Flag of Michigan facts for kids
|Use||Civil and state flag|
|Adopted||June 26, 1911|
|Design||Coat of arms of Michigan on a blue field|
|Variant flag of Michigan|
|Name||Flag of the Governor of Michigan|
|Adopted||August. 1, 1911|
|Design||Coat of arms of Michigan on a white field|
The flag of the state of Michigan depicts the state's coat of arms on a dark blue field, as set forth by Michigan state law. (The Governor has a variant of the flag with a white instead of blue field.)
The state coat of arms depicts a light blue shield, upon which the sun rises over a lake and peninsula, and a man with a raised hand representing peace and holding a long gun representing the fight for state and nation as a frontier state.
As supporters, the elk and moose are derived from the Hudson's Bay Company coat of arms, and depict great animals of Michigan. The bald eagle represents the United States which formed the State of Michigan from the Northwest Territory.
The design features three Latin mottos. From top-to-bottom they are:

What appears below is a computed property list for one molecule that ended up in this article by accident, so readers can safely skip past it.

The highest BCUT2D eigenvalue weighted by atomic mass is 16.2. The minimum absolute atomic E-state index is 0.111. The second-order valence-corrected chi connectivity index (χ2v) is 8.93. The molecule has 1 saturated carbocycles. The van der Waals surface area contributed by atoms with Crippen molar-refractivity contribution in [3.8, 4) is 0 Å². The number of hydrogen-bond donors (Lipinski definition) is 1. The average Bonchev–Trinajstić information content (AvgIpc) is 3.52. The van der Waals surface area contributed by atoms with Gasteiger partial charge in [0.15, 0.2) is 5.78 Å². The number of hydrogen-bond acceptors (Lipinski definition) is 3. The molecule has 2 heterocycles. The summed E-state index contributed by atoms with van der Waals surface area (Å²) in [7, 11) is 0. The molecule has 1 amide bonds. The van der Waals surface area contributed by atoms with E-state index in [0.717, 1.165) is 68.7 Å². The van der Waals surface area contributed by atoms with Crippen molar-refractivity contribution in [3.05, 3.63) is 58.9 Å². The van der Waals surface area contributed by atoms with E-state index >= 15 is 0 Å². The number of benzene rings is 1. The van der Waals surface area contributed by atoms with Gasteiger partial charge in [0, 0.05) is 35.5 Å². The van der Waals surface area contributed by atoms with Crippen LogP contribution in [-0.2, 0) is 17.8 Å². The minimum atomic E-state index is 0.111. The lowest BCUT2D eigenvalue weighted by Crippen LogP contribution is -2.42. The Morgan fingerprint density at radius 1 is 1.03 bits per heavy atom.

- On red ribbon: "E Pluribus Unum," means "Out of many, one," a motto of the United States.
- On light blue shield: "Tuebor," means "I will defend."
- On white ribbon: "Si Quæris Peninsulam Amœnam Circumspice," means "If you seek a pleasant peninsula, look about you." (The official state motto).
The present flag, adopted in 1911, is the third state flag. The first flag featured a portrait of Michigan's first governor, Stevens T. Mason, on one side and the state coat of arms and "a soldier and a lady" on the other side. The first flag is completely lost, and no images of it exist, as far as anyone knows. The second flag, adopted in 1865, displayed the state coat of arms on one side and the United States coat of arms on the other.
In November 2016, a bill was introduced in the Michigan state legislature by Michigan State Senator Steven Bieda that would change the current state flag. If the bill is passed, the current state flag will be discontinued in January 2019 and replaced with a new design.
Michigan's pledge of allegiance to the state flag was written by Harold G. Coburn and was officially adopted as Public Act 165 of 1972.
|“||I pledge allegiance to the flag of Michigan, and to the state for which it stands, two beautiful peninsulas united by a bridge of steel, where equal opportunity and justice to all is our ideal.||”|
The North American Vexillological Association (NAVA), in its 2001 survey of U.S. state, US Territory and Canadian provincial flags rated the current Michigan flag 59th out of 72 flags evaluated; it was given an average score of just 3.46 out of a possible 10 points.
Flag of Michigan Facts for Kids. Kiddle Encyclopedia.